The Student Media Site of William Clarke College

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The Student Media Site of William Clarke College

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The Student Media Site of William Clarke College

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Lilie James: Another Wake Up Call To Violence Against Women

Image Credit: Kenny Eliason, Unsplash

Over the past few weeks, the murder of Lilie James has been a prevalent story within Australian media, one which has confronted many with the reality of just how common domestic violence is within New South Wales.

Lilie James was a 21-year-old water polo coach at St Andrew’s Cathedral School, and a student at the University of Technology Sydney studying Sports Business. On October 25th, last seen alive at 7 pm, James was lured to her place of work and bludgeoned to death, her body found by police just before midnight in the school’s gymnasium bathroom. She suffered serious head injuries and was apparently unrecognisable when she was found.

Before her death, CCTV footage captured her colleague, Paul Thijssen, 24, following her into the bathroom, and coming out an hour later without her. Lilie James and Paul Thijssen had recently started dating just five weeks prior to her death, leading him to be the prime suspect in the investigation, especially after his sudden disappearance.

A second crime scene was later set up 11km away at The Gap in the suburb of Vaucluse where Thijssen was last sighted. On October 26th, a backpack belonging to Thijssen was found, with a hammer inside. On October 27th, a group of construction workers spotted a body near the rocks at Diamond Bay Reserve, which police later identified as Paul Thijssen.

This devasting story has sparked a conversation around the issue of domestic homicide and violence against women. Although Thijssen lacked criminal antecedents and had no previous apprehended violence orders against him, this case is just another example of the pressing issue of femicide.

According to White Ribbon Australia, a woman in Australia has been murdered every 5 days at the hands of their partner so far in 2023.

One question often asked of domestic violence victims is why they didn’t speak up earlier or see the ‘red flags’. However, in Australia, victims of domestic violence have been seen to face a multitude of legal obstacles, due to many reasons, such as fears of stigma, retribution, or lack of support from law enforcement.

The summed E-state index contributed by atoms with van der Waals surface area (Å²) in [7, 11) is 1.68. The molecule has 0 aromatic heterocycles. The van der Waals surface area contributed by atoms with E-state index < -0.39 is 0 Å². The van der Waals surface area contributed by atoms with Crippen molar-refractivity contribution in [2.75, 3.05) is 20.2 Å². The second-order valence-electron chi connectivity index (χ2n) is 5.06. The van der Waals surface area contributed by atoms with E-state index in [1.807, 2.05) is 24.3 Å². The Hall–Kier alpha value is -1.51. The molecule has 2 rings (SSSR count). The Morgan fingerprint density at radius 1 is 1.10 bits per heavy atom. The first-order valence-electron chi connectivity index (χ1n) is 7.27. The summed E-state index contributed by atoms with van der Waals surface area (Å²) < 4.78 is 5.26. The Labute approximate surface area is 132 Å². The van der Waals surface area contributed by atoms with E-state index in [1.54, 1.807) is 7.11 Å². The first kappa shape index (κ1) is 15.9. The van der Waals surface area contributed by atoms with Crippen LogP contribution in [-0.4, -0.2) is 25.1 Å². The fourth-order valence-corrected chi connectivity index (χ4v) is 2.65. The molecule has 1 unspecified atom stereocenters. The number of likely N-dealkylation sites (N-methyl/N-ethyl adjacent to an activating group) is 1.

As seen in a study conducted by the NSW Law & Justice Foundation in 2019, it was found that sufferers of domestic violence are 10 times more likely to face legal problems in comparison to the general population. After surveying approximately 20,000 Australians, interviewees who were victim to domestic violence on average experienced 20 legal disputes in the previous 12 months, unlike others who only reported experiencing on average 2 legal problems over the previous year. Victims of domestic violence are often stated to have encountered custody battles, divorce, and civil disputes over assets, or other legal disputes in relation to finance, employment, housing, health, personal injury, or government payments. Moreover, according to the Australian Institute of Criminology, victims of domestic violence often suffer severe mental health issues such as anxiety and depression along with an impairment in social skills. Such individuals are more likely to engage in substance abuse or self-harm, additionally suffering from bodily injury due to physical violence.

Very recently, there has been discussion regarding domestic violence in NSW parliament, specifically about coercive control. Coercive control is a form of domestic abuse otherwise known as “intimate terrorism” (Source: Pullos Lawyers). In November of 2022, the Crimes Legislation Amendment (Coercive Control) Act 2022, was passed in NSW parliament, in response to findings in the Coroner’s Court that in cases of domestic homicides, coercive control was present in 99% of relationships prior to death.

Alongside such findings, the domestic homicide of Hannah Clarke in Queensland, and the murder of domestic abuse victim Preethi Reddy in Sydney, sparked major discussions regarding coercive control in NSW. Following the recommendations of the NSW Joint Select Committee on Coercive Control to criminalise such behaviour, the offence will most likely come into effect in June of 2024, in partnership with a relevant task force that will oversee the implementation of the offence. Additionally, the NSW government has commenced the construction of emergency accommodation in regional NSW to provide refuge for women escaping domestic abuse. Due to be completed in 2026, these women’s refuges are a response to over 33,000 domestic incidences during the course of 2022, and the 156 deaths of women in the past 10 years due to domestic violence.

All this considered, any step made by the law regarding domestic violence, is a step in the right direction. However, the question we are left with is when will such responses be enough to finally stop the recurring pattern of violence against women?

Lilie James is only one of the 58 women who have been killed just this year in Australia, the case only reinforcing how crucial the need for change is in this realm.

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